Someday, my kids will perhaps understand the scope of our good fortune compared to a world where pain and suffering is a reality. I hope they will use their gratitude and recognition of our blessings to do something good–to give back, to make changes, to help. Someday soon, I will teach Lainey how to spell “thank you”–how to write it herself in a card that she’ll send to grandmas and grandpas and friends when they send her gifts. Someday, I’ll sit back and relax because “thank you” rolls off my girls’ tongues so effortlessly in response to others’ kindness.
But, for now, I will enthusiastically praise the world around me. I will sing, I will dance, I will make sure that my kids have a collection of adjectives with which to describe a blue sky they love, a sweet slice of pie they’re enjoying, a hug they want to hold on to.
Sometimes “thank you” sounds like “This is delicious.”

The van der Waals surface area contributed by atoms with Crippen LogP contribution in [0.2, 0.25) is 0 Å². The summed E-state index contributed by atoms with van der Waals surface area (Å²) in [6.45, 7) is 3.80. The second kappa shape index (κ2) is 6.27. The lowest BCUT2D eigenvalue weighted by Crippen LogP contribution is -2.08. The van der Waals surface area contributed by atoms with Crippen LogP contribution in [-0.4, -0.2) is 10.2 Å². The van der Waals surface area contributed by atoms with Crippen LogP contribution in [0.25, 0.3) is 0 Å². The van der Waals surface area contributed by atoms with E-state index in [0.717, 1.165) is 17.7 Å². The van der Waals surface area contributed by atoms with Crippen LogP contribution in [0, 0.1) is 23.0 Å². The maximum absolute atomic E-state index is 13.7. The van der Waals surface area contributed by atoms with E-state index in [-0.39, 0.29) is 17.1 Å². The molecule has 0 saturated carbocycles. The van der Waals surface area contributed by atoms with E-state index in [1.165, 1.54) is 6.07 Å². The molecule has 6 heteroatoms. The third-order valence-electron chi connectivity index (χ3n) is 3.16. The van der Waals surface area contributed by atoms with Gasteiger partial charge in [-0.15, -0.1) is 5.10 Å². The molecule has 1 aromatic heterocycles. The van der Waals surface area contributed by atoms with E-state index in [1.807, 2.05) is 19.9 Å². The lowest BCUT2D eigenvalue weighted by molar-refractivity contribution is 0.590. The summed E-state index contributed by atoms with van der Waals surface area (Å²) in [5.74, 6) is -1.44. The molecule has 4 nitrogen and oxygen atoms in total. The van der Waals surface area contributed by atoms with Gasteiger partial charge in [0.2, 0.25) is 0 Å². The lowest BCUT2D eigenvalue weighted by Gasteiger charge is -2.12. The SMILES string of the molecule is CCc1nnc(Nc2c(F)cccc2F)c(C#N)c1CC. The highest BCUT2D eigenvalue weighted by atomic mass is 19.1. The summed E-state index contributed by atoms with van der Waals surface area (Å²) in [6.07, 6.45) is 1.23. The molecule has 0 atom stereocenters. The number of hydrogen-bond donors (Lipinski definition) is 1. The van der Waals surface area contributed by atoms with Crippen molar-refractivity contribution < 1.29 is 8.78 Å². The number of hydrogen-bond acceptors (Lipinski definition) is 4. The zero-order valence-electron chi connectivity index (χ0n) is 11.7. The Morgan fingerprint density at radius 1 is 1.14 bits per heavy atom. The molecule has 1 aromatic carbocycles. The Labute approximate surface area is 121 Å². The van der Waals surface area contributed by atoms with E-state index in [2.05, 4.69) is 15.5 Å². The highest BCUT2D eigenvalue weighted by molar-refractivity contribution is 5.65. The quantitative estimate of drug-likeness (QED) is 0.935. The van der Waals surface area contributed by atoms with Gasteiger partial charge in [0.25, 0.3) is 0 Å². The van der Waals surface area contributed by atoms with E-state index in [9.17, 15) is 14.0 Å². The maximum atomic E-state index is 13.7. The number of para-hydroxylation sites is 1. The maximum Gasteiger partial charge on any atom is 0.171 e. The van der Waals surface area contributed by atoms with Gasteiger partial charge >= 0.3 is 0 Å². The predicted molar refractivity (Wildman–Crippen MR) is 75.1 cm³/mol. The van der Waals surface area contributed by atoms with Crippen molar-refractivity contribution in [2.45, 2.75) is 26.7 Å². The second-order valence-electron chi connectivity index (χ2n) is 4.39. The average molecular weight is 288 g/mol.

Or “that sky is breath-taking.”
Or even “I love your smile.”
This month, we will create moments of wonder and recognition in our home. We will continue to construct the ever important foundation of gratitude by expressing our love for the many right nows of life.
“I don’t know exactly what a prayer is.
I do know how to pay attention, how to fall down
into the grass, how to kneel down in the grass,
how to be idle and blessed, how to stroll through the fields,
which is what I have been doing all day.
Tell me, what else should I have done?
Doesn’t everything die at last, and too soon?“
~Mary Oliver (from “The Summer Day”)
And that, my friends, is gratitude.
How do you help instill a sense of gratitude for your family? Hallmark and I would love to know. Or, better yet, tell me simply…what do you love about right now?
You know what I love about right now?
I love that it’s November–that there is a pile of home magazines I’ve saved on my counter for a quiet moment this afternoon. I love that one sock has managed to fall off Nella’s foot in the night and that she is making her morning rounds around her toy heaps with one bare foot. I love that I can still smell coffee in the kitchen and that Lainey just made a note of the butter puddle on her bagel.
I am grateful, I am happy. Hoping you are too.